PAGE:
The Criminal Code is not a contract or a labour agreement. For that matter, it is qualitatively different from most other legislative enactments because of its direct and potentially profound impact on the personal liberty of citizens. The special nature of the Criminal Code requires an interpretive approach which is sensitive to liberty interests.

Therefore, an ambiguous penal provision must be interpreted in the manner most favourable to accused persons, and in the manner most likely to provide clarity and certainty in the criminal law.

[15]     It follows from these reasons, that neither Count 1 nor Count 2 contains an offence known to law.  See Otis J. in R. v. Barrow (2000), 147 C.C.C. (3d) 310 at pg. 319 & 320 (Quebec Court of Appeal).

As a result, I consider that the charge has no basis in Canadian criminal law because there is neither an offence nor a penalty for it in Canadian law. The authors J. Fortin and L. Viau, in Traité de droit pénal général (Montreal: Les Éditions Thémis, 1982), explain the principle of the need for a legal basis in the following terms, at p. 24:

The existence of a law is a prerequisite to a charge.  In this sense, the rule of law is more restrictive in Canada with the coming into force of the 1955 Criminal Code than it was before and than it still is in England.  In Canada, the act or conduct which is not prohibited by the Law is a permitted act.  The text of law is the sole basis for punishment of an act.
    In Frey v. Fedoruk, [1950] S.C.R. 517, 97 C.C.C. 1, Cartwright J. expressed the soundness of the principle of the necessity of a law at page 530:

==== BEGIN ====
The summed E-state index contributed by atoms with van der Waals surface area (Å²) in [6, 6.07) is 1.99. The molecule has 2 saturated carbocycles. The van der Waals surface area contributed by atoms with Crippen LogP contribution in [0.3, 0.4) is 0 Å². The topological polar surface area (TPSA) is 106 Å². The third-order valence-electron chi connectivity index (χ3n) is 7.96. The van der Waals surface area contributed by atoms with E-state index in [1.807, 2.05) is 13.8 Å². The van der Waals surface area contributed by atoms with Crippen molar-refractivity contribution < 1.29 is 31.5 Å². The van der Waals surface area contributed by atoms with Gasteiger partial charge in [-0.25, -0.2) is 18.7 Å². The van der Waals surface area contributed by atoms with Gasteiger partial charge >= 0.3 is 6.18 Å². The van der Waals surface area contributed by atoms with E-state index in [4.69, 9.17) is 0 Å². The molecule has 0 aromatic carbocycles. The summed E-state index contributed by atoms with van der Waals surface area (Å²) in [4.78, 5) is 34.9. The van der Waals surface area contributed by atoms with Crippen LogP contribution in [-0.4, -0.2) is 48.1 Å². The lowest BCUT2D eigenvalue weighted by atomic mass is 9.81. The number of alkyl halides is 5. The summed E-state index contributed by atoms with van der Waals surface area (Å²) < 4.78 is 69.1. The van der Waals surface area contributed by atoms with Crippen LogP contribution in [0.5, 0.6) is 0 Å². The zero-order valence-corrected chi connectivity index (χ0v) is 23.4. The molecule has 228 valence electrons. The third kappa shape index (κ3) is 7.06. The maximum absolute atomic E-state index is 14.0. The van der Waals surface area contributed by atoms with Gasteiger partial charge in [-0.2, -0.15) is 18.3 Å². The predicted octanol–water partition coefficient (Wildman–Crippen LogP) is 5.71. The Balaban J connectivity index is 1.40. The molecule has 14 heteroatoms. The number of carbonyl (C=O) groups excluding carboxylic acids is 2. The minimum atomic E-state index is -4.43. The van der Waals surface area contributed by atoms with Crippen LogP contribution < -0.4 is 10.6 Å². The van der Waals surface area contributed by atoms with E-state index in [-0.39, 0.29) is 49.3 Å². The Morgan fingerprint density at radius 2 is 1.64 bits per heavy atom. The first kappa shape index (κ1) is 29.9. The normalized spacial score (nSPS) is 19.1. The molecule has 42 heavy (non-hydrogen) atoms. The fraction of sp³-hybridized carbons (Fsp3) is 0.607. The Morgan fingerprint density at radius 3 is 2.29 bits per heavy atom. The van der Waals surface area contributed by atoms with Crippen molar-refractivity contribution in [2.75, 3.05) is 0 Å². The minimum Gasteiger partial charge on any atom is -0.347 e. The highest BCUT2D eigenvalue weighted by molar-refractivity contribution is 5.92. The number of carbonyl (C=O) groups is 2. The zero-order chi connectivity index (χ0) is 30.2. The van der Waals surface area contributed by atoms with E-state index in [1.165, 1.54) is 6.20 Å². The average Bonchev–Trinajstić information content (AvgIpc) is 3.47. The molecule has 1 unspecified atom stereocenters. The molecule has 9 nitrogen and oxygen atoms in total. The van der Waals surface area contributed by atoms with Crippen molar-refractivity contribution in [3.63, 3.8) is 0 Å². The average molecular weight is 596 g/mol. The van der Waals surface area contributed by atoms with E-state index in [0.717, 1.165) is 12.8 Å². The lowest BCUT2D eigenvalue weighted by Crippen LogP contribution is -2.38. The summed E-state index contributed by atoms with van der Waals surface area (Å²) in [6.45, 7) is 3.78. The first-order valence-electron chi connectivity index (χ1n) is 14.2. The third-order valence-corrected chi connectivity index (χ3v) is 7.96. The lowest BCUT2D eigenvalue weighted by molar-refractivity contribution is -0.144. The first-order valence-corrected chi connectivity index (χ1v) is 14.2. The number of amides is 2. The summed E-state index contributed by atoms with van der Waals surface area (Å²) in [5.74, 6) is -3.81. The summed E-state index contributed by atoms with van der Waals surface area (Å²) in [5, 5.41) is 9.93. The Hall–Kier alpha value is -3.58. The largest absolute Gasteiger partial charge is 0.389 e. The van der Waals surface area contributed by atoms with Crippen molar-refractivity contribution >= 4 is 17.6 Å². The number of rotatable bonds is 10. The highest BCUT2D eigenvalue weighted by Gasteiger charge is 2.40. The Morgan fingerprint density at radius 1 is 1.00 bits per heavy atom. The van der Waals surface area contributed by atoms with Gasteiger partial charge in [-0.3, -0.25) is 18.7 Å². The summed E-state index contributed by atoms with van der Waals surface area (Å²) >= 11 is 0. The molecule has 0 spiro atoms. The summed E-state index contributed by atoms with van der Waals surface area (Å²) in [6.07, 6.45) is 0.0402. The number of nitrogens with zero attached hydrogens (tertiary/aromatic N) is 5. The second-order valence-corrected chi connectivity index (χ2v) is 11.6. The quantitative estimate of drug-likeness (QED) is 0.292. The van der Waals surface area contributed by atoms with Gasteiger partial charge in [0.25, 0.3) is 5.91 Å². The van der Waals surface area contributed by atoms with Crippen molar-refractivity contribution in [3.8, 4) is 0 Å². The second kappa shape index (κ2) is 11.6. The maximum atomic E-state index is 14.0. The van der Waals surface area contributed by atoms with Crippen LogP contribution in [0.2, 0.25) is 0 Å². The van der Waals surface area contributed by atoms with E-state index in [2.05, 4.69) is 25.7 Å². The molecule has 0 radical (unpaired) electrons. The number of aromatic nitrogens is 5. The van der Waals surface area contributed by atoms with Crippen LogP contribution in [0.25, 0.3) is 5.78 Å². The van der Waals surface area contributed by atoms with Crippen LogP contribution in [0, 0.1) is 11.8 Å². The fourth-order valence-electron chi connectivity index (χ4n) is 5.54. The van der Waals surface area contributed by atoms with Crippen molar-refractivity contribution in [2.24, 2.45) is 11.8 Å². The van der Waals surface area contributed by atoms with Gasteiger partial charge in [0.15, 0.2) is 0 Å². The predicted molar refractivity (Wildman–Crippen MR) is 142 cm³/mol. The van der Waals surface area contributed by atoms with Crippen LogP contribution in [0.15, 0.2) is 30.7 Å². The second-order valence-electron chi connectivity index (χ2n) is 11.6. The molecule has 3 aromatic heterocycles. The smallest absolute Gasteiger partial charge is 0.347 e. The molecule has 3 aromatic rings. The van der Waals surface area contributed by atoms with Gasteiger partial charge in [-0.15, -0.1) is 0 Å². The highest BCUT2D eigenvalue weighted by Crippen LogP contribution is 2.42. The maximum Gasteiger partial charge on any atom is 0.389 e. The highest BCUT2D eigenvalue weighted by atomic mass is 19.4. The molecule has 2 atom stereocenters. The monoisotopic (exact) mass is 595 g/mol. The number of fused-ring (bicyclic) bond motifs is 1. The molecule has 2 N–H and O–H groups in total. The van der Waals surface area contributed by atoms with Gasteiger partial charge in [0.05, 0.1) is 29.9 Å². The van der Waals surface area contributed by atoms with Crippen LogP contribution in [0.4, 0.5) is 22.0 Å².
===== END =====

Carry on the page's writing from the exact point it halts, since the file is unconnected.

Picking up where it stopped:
I think it safer to hold that no one shall be convicted of a crime unless the offence with which he is charged is recognized as such in the provisions of the Criminal Code, or can be established by the authority of some reported case as an offence known to the law.  I think that if any course of conduct is now to be declared criminal, which has not up to the present been so regarded, such declaration should be made by Parliament and not by the Courts.

However, if one were to find, notwithstanding the preceding demonstration, that there still remains some difficulty on whether or not Catha edulis Forsk is regulated as a new drug under the Food and Drug Regulations, I consider that the appellant must be given the benefit of this doubt. Notwithstanding the relaxation of the rule of construction that penal statutes must be restrictively interpreted, it remains that the supplemental nature or role of this rule still allows for recourse to it to resolve difficulties which remain at the end of an attempted neutral construction. (P.-A. Côté, op. cit., p. 605; R. v. Hasselwander, [1993] 2 S.C.R. 398, 81 C.C.C. (3d) 471; R. v. Johnston (1977), 37 C.R.N.S. 234, 34 C.C.C. (2d) 325 (N.W.T.C.A.), affirmed by [1978] 2 S.C.R. 391, 9 C.C.C. (2d) 479; R. v. Philips Electronics Ltd. (1980), 116 D.L.R. (3d) 298, 55 C.C.C. (2d) 312 (Ont. C.A.), affirmed by [1981] 2 S.C.R. 264, 62 C.C.C. (2d) 384n; R. v. Leroux, [1974] C.A. 151 (Que. C.A.), and R. v. Nittolo, [1978] C.A. 146 (Que. C.A.).)

[16]     The Crown Appeal from the judgment of Phillips J. is dismissed.

[17]     In these reasons I have treated Count 1 and Count 2 of the information charging J.P. in the same fashion.  However, since a probation order may, in appropriate circumstances, prohibit things which are ordinarily legal (for example possession or consumption of alcohol, possession of a cell phone) it is only because of the wording in Count 2 charging the breach of probation by consumption of an illegal substance that the reasons apply to that Count.  If that Count had charged J.P. with breach of probation by possession of marihuana I would not have found Count 2 to contain an offence not known to law.

[18]     Judgment accordingly.

Steven Rogin, Justice

Released: May 16, 2003




Google



Last Modified:Sunday, 18-May-2003 13:31:22 PDT
23286